I've complained about those who have used the "homosexual agenda" to ban and challenge books before, so I won't do it again. I'll only say that the proponents of the ban are wrong. The mere mention of homosexuality in any book is not grounds to ban it, by any means. Gay people are a part of this society, and no amount of sticking your head in the ground or fighting exposure is going to change that. So, if you're looking for a good, quick read that deals with a tough topic, pick this one up.

Wednesday, May 19, 2010

George Orwell: Banned Author (Dystopian Novels, Part Two)

In all honesty, I suppose you could call this Part Three, seeing as another, perhaps more juvenile but certainly fitting part of this book sect is The Giver by Lois Lowry. (Not to mention Fahrenheit 451, so perhaps Part Four.) I've realized this perhaps a bit too late, but I'll make up for it when I write about Brave New World by Aldous Huxley (which I WILL read sometime along the way, even though I'm dreading it).
Anyway, on with the show. George Orwell's one of those writers which you fully expect to be on a banned list, just because he brushes elbows, literature-wise, with "taboo" topics such as communism and censorship. These two topics are the main focuses (foci?) of Animal Farm and 1984, respectively. The former is an allegory to the Stalin regime, in the form of- what else?- a farm; the latter is a glimpse into a world where one who thinks for him- or herself will be arrested. Needless to say, certain governments would not be pleased- or parents, for that matter.

Animal Farm was banned by the Soviet government because of its political content (background: Orwell was in fact a critic of Stalin during his regime), as well as Kenya and Yugoslavia, among other countries. In 1982, Dekalb County, Georgia challenged the book. As for 1984, there's been some debate over what it actually stands for. When it was first reviewed, critics thought of the book as a veiled attack against Stalin; however, parents in Jackson County, Florida would later want it removed from classrooms on the grounds that it is pro-communist. (Source: According to, Orwell has also been accused of writing 1984 with an anti-Semitist slant based on the character of Goldstein, the "Enemy of the Party."

I first read Animal Farm on my own in my sophomore year of high school because I was curious about a book I had heard of for a couple of years now. I also read 1984 twice- once in my fall semester of senior year for pleasure reading, then again in my spring semester for my Lit of Censorship class. My teacher was beyond enthusiastic about teaching us the finer points of Orwell's prose, and while it left much to be desired- very dry, very bleak- it was also somewhat enlightening, and it left me with the warning it intended: never take anything at face value from your government, and fight for your freedoms. A cynical message, perhaps, but truthful enough.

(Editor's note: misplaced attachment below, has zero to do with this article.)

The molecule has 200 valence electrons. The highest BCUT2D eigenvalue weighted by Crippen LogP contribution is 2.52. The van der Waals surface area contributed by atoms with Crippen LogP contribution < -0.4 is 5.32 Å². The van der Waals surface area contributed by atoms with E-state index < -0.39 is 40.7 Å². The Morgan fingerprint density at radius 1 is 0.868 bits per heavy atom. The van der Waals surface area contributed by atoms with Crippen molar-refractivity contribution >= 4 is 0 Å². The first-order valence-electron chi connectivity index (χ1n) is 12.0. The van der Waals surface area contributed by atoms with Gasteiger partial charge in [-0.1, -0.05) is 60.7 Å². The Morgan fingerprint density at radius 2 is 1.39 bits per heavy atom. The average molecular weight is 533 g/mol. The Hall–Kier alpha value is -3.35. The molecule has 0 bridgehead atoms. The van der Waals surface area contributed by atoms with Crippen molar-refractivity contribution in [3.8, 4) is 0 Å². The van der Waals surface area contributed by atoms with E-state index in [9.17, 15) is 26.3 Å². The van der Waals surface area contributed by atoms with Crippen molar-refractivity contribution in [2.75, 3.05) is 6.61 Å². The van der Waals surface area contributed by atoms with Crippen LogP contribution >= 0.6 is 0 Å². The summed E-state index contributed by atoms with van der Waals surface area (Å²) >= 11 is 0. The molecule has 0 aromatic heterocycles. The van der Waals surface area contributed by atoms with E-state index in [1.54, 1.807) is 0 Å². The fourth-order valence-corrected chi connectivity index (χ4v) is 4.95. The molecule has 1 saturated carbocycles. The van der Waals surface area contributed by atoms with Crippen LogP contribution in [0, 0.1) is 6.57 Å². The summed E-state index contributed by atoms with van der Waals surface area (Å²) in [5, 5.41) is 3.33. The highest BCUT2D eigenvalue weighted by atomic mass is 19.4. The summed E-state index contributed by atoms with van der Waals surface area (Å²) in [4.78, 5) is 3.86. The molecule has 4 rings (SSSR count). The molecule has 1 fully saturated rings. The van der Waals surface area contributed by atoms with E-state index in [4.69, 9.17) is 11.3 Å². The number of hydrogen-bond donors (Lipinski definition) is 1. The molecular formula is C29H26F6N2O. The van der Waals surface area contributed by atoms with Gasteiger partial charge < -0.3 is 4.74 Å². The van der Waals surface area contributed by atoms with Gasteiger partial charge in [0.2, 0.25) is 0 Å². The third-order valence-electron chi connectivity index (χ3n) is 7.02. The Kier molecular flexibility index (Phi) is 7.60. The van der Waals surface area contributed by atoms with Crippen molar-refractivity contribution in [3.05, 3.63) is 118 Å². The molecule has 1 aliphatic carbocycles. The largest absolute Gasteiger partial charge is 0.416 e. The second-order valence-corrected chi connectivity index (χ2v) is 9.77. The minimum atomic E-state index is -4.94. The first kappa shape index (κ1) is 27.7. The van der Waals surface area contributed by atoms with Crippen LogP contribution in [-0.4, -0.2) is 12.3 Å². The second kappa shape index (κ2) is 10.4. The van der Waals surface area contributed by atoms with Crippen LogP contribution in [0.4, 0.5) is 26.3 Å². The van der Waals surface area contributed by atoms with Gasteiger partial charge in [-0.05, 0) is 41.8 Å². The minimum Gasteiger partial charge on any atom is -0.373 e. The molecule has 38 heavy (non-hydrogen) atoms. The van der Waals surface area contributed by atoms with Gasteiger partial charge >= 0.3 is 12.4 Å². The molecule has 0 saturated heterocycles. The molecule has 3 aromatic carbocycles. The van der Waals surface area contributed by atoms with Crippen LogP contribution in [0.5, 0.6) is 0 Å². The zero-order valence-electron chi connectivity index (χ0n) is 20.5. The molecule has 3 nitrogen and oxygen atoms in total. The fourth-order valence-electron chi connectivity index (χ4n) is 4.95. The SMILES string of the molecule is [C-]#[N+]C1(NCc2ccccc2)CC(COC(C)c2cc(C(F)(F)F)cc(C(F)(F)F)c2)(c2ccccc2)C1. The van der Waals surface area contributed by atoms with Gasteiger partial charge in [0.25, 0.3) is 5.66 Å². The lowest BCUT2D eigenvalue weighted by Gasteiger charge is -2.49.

Altogether, I guess Orwell's won out- his books have been translated into many languages, and there are millions of copies in print, not to mention he is still being taught in high school English courses. At least our society (partially) knows the value of his work, and though the kids may be bored to death with it, I would hope they learn something from reading both of these books.

Sunday, May 16, 2010

The Handmaid's Tale by Margaret Atwood (Dystopian Novels, Part One)

It seems to be a recurring pattern here- if you write a book about a world that scares people, you're going to find those who want to ban it. It's happened with so many books I've read- The Giver, which I've recently reviewed, as well as the novels of George Orwell, Brave New World by Aldous Huxley, and a book I've recently finished, The Handmaid's Tale by Margaret Atwood. The latter of these books is a whirlwind, and it ties with 1984 as the one that scares me the most.

It's simple: imagine a world where women have absolutely no rights. They are not allowed to read or write. They are given positions and ranks, and if you don't follow the rules you're banished to either serve men akin to a prostitute or slowly die in a cloud of toxic fumes. Perhaps the most thankless job is that of the Handmaid, a glorified breeder who services the highest-ranking men, or Commanders, by giving them children. There's no pleasure in the sex, or the "Ceremony," and the wife of your Commander hates you on principle. This is the life that the main character, Offred, lives. It's only by the grace of God, or a higher being elsewhere, that she can even remember her husband and daughter.

The Handmaid's Tale is a scary look at what is true for very many societies today- not the exact replica of real-world societies, but close enough. To think that in another country I, as a woman, would not be allowed to read, or would be given my father's name- Offred= Of Fred, Ofglen= Of Glen, etc.- or even in this one in the future, shocks me to my bones. After reading this full-to-the-brim novel, I find myself perhaps more affected than when I read 1984 (about a society ultimately unable to think for itself- men and women alike), simply because the society Atwood created targets women specifically. We, in her story, have become the servants of men. Granted, we still govern mainly among ourselves, but we have no true power to speak of.